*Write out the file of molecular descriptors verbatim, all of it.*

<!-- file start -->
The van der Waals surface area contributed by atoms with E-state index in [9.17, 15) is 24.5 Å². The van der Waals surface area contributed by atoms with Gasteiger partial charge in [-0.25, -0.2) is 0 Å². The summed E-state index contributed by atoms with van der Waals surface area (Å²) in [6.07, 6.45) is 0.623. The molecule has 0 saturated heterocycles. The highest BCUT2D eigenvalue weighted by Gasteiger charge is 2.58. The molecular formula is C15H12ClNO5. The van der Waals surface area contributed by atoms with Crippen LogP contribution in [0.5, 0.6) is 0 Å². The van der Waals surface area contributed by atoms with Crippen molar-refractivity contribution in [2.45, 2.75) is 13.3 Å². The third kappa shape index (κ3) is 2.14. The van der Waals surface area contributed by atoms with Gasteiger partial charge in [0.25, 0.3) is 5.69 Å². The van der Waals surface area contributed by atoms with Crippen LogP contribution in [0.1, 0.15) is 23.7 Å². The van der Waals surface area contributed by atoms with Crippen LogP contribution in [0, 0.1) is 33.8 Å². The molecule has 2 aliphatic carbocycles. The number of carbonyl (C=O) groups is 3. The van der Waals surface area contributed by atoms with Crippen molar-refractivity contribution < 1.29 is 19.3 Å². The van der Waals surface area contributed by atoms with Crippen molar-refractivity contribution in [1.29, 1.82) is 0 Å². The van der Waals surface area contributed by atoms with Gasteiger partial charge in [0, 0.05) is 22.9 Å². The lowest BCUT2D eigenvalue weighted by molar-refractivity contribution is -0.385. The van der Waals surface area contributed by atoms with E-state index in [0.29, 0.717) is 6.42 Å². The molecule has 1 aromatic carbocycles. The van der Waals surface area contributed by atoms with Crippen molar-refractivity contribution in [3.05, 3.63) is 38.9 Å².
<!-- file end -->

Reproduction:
The van der Waals surface area contributed by atoms with E-state index in [9.17, 15) is 24.5 Å². The van der Waals surface area contributed by atoms with Gasteiger partial charge in [-0.25, -0.2) is 0 Å². The summed E-state index contributed by atoms with van der Waals surface area (Å²) in [6.07, 6.45) is 0.623. The molecule has 0 saturated heterocycles. The highest BCUT2D eigenvalue weighted by Gasteiger charge is 2.58. The molecular formula is C15H12ClNO5. The van der Waals surface area contributed by atoms with Crippen LogP contribution in [0.5, 0.6) is 0 Å². The van der Waals surface area contributed by atoms with Crippen molar-refractivity contribution in [2.45, 2.75) is 13.3 Å². The third kappa shape index (κ3) is 2.14. The van der Waals surface area contributed by atoms with Gasteiger partial charge in [0.25, 0.3) is 5.69 Å². The van der Waals surface area contributed by atoms with Crippen LogP contribution in [0.1, 0.15) is 23.7 Å². The van der Waals surface area contributed by atoms with Crippen LogP contribution in [0, 0.1) is 33.8 Å². The molecule has 2 aliphatic carbocycles. The number of carbonyl (C=O) groups is 3. The van der Waals surface area contributed by atoms with Crippen molar-refractivity contribution < 1.29 is 19.3 Å². The van der Waals surface area contributed by atoms with Crippen molar-refractivity contribution in [1.29, 1.82) is 0 Å². The van der Waals surface area contributed by atoms with Gasteiger partial charge in [0, 0.05) is 22.9 Å². The lowest BCUT2D eigenvalue weighted by molar-refractivity contribution is -0.385. The van der Waals surface area contributed by atoms with E-state index in [0.29, 0.717) is 6.42 Å². The molecule has 1 aromatic carbocycles. The van der Waals surface area contributed by atoms with Crippen molar-refractivity contribution in [3.05, 3.63) is 38.9 Å².